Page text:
The Restaurant: If the restaurant doesn’t provide high chairs and kids’ menu, chances are it’s not meant for children. So try and avoid. Even if it’s a child-friendly eatery, it doesn’t mean your child can run around, upset food trays or throw samosas at fellow diners. No-no! A friend of mine carries a little activity bag, and some snacks too. So her child is engaged, while we have a good peaceful meal!
A Party: If the invite doesn’t say X & family, then don’t take your child. I have seen people bring their entire brood to official ceremonies. What the hell! If you are taking your child to someone’s house, make sure children are really welcome out there, and that the hosts are not being merely polite.
Now if it’s a party where kids are present, as adults we have a responsibility too. Don’t get drunk and throw up; don’t smoke around the kids; don’t swear and abuse. Don’t be a pain in the ass.
Trains/Planes/Public Transport: If you don’t want pesky kids around, use your private transport. Don’t use public/mass transport and expect the luxury of child-free environment. So often, on a flight, those that are tolerant of drunken idiots or loud snorers, get all irritable with a crying child. If you don’t want a child travelling with you, fly first or business, or better still charter a jet.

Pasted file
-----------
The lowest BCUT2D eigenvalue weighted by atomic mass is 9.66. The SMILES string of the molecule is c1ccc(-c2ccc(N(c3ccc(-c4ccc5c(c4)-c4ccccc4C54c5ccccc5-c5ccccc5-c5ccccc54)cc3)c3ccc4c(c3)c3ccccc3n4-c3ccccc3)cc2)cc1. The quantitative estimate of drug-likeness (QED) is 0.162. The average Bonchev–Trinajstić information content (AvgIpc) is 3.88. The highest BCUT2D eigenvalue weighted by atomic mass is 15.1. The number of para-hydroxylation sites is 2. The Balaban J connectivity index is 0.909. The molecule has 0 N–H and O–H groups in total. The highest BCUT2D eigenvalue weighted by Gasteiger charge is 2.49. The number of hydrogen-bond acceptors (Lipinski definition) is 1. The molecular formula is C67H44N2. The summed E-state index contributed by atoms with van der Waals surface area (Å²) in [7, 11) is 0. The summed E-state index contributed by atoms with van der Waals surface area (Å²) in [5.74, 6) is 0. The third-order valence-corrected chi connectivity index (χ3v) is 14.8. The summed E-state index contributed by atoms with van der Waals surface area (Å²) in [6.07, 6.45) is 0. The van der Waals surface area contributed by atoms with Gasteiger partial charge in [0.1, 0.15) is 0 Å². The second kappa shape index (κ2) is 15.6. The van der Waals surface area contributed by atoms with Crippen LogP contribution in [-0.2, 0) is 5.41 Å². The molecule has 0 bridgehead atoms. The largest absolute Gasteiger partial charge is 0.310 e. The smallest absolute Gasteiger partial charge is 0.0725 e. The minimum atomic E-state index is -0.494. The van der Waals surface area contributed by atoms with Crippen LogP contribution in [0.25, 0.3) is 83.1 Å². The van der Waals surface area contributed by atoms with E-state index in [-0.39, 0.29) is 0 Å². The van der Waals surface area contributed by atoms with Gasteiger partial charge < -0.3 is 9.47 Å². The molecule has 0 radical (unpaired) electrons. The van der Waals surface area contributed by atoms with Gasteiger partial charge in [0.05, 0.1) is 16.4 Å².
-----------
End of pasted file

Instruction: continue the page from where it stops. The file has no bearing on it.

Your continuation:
And for the parent, during landing or take off, give the child a toffee to suck on. The air pressure blocks their ears and makes them uncomfortable. Carry their toys and snacks and some books. And stop watching the damn movie on the in flight entertainment and pay attention to your child.
Supermarkets: Best case scenario – no child. Yet, you can’t avoid it sometimes. So it’s ok to bribe. Tell your child that if he/she is on her his/her best behaviour, there is a candy bar or toy waiting at check out. Under no circumstance is pulling down produce from shelves and playing building blocks with it, permissible.
Parks/Beaches: If your child has a lot of pent-up energy, parks and beaches are great. Let them get dirty and grubby and play their energy off. And if there is an adult trying to get some peace and quiet out there, tell them they are in the wrong place.
Malls: Most malls have play areas. Again, bribe them. If you have to shop, then bribe your child with an hour on the rides for good behaviour!